Planning Ahead: Your Small Business Safety Checklist

When disaster strikes, small businesses can take a hit or even go under. Read and print this checklist to keep your company afloat no matter what comes your way.

Here’s a sobering fact: an estimated 25 percent of small businesses never reopen after a catastrophe. There are many reasons for this problem, of course, but one of the most easily fixed is a widespread lack of preparation among small-business owners.

In this article, we’ll walk you through a simple safety checklist to prepare for disaster and offer advice about what to do if the unthinkable happens.


Any good disaster-prep program starts long before the fateful day. Here’s what you can do to be ready:

  1. Purchase disaster insurance. This may include property insurance, business interruption insurance and even liability insurance. Many small-business owners stitch together a comprehensive safety net out of these coverages to help avoid financial calamity.
  2. Back up your data regularly. Online services like Carbonite can automatically keep your essential files secure in an offsite location.
  3. Invest in safety equipment. First aid kits, defibrillators, flashlights and other equipment may allow you to keep employees safe until help arrives.
  4. Practice, practice, practice. Fire drills aren’t just for school kids — they can save lives. Make sure all your people know where to go, whom to contact and how to conduct themselves in the event of flood, fire, earthquake or hurricane.
  5. Make a plan and circulate it. This is the big one. A good disaster-safety plan should include emergency escape routes, phone trees, contact numbers, special preparation for disabled employees and an agreed-upon meeting place for all employees.


Job One in the midst of any disaster is to secure the people who work for you. Account for your employees immediately, tend to the injured and set your disaster plan in motion.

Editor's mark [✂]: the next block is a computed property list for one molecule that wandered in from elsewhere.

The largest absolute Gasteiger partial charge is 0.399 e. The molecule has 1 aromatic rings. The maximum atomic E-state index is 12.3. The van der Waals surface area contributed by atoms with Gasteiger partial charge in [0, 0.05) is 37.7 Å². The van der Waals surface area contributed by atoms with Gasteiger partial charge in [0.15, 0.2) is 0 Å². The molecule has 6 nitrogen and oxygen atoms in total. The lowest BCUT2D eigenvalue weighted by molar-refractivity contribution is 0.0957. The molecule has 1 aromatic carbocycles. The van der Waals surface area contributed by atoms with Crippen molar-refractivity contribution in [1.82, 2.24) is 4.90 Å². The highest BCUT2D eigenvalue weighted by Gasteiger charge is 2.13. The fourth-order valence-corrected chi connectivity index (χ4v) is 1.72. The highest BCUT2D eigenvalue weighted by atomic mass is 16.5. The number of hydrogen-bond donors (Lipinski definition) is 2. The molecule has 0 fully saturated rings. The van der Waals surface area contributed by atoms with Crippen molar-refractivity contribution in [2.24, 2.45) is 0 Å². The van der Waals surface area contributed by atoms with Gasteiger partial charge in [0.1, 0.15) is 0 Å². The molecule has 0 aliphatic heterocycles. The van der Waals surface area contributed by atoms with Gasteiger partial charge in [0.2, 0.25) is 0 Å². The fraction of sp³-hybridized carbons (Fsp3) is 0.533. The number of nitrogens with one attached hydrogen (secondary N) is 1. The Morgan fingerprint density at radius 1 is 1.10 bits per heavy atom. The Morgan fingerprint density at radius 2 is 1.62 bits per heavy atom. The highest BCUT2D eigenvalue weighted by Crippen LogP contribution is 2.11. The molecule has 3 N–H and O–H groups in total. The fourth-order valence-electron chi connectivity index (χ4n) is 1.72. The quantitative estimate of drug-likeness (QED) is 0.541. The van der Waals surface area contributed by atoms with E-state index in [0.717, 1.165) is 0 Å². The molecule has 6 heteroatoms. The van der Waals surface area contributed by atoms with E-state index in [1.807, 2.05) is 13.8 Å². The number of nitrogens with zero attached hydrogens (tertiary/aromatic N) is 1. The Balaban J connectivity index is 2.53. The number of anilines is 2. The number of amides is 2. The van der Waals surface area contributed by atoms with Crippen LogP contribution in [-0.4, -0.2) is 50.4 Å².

If you’ve defined and practiced this procedure, your employees will know right away who’s in charge and what their assigned tasks are. Contact the authorities — you should have a list of the appropriate local numbers clearly posted — and move everyone to safety as fast as possible. Only then is it time to call family members to let them know you’re okay.


One of the most important parts of disaster planning is creating a continuity plan (i.e., how you’ll stay open for business following a catastrophic event). Experts recommend securing an alternate location ahead of time and contacting all the vendors and services that keep you running. These may include banks, Web hosting providers and even material suppliers.

Rebuilding Following a Disaster

When the dust clears, your job is just beginning. Recovering from a disaster is no easy task for individuals, but your responsibilities as a business owner range from maintaining revenue to soothing jittery clients to supplying mental-health services if necessary.

The good news is that with this safety checklist, a bit of planning and a level head, you can greatly minimize the effects of any disaster.

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